Barely a week old, the peace deal in Gaza has added its own dimension to the Israel-Palestine conflict. This was apparent when Israelís defence minister, Ehud Barak, suddenly announced his resignation on Monday. Although the Hamas had almost been brought to its knees by Israelís ruthless defensive strategy and its Iron Dome system, the peace deal, quite frankly, has not gone in Israelís favour. The gains on the Palestinian side, strangely, outweigh those on the side of the undeclared victor in this mini-war. Despite the severe provocations, Palestinians have not only warded off what looked like an imminent land attack from Israel, but they have also wrested from it an assurance that its radical leaders will not be attacked. And all this apart from an unprecedented relaxation of movement across the borders. Israelís blockade of Gaza is still in effect, but its inexplicable flexibility on the issue of movement of men and goods has lent a feel-good element to the deal that has immediately boosted confidence levels on the opposing side. Naturally, the Benjamin Netanyahu government is unable to shield itself from charges of a sellout from its own political opponents. Thus, in spite of his firepower, Mr Netanyahu may not bolster his chances in the primaries that are to follow.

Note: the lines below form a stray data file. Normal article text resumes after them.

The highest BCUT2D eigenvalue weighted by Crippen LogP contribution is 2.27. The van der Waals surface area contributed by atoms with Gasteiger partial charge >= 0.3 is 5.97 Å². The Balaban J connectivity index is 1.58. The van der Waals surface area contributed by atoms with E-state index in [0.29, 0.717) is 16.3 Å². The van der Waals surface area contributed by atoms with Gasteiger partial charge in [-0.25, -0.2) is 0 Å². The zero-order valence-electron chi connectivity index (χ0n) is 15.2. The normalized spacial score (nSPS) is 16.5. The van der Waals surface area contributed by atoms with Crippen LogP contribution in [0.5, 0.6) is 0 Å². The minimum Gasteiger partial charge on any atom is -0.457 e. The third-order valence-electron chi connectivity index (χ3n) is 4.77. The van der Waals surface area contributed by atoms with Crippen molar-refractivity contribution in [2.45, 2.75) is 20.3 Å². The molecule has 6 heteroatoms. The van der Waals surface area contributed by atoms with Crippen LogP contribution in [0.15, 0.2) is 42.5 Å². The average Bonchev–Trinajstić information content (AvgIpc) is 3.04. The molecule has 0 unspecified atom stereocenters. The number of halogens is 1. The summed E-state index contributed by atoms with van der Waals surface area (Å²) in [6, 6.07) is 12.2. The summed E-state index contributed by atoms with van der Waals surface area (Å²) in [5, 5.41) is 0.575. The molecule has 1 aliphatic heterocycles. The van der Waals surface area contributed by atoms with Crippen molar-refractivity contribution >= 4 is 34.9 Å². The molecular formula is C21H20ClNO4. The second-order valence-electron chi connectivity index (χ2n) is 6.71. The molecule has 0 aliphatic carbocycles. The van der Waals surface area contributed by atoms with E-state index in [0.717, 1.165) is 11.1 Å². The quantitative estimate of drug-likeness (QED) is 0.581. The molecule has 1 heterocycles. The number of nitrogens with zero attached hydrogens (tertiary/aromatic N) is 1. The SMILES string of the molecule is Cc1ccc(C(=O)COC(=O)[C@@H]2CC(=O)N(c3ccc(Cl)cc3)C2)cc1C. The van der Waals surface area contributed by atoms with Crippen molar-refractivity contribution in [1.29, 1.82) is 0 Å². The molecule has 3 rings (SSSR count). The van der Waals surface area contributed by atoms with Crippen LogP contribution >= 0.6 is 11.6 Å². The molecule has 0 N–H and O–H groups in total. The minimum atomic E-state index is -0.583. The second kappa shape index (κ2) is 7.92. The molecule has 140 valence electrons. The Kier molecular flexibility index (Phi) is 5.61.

The concern of the world, however, is not Mr Netanyahuís political fortunes. It is whether the ceasefire will hold long enough for alternative peace efforts to be kickstarted. The concern is vital because once the ground in west Asia sinks under a prolonged onslaught from Israel, the chances of a full-fledged war are very real in a post-Arab Spring world that will bring powerful nations such as Egypt openly on Palestineís side. Unfortunately, the tumult in Egypt, which brokered the deal and is a guarantor of peace on the Palestinian side, has cast a long shadow in the region. This, coupled with the fact that Israel is still determined to fight tooth and nail against the Palestinian Authorityís bid to get observer status in the United Nations, makes the future uncertain. Given that Israel is intent on pushing for more settlements in Gaza and radical Palestinian groups, including the Hamas, are as sure of continuing with their smuggling of weapons through the underground tunnels with Egypt, the conflict seems to have been put on a short pause before the next flare up.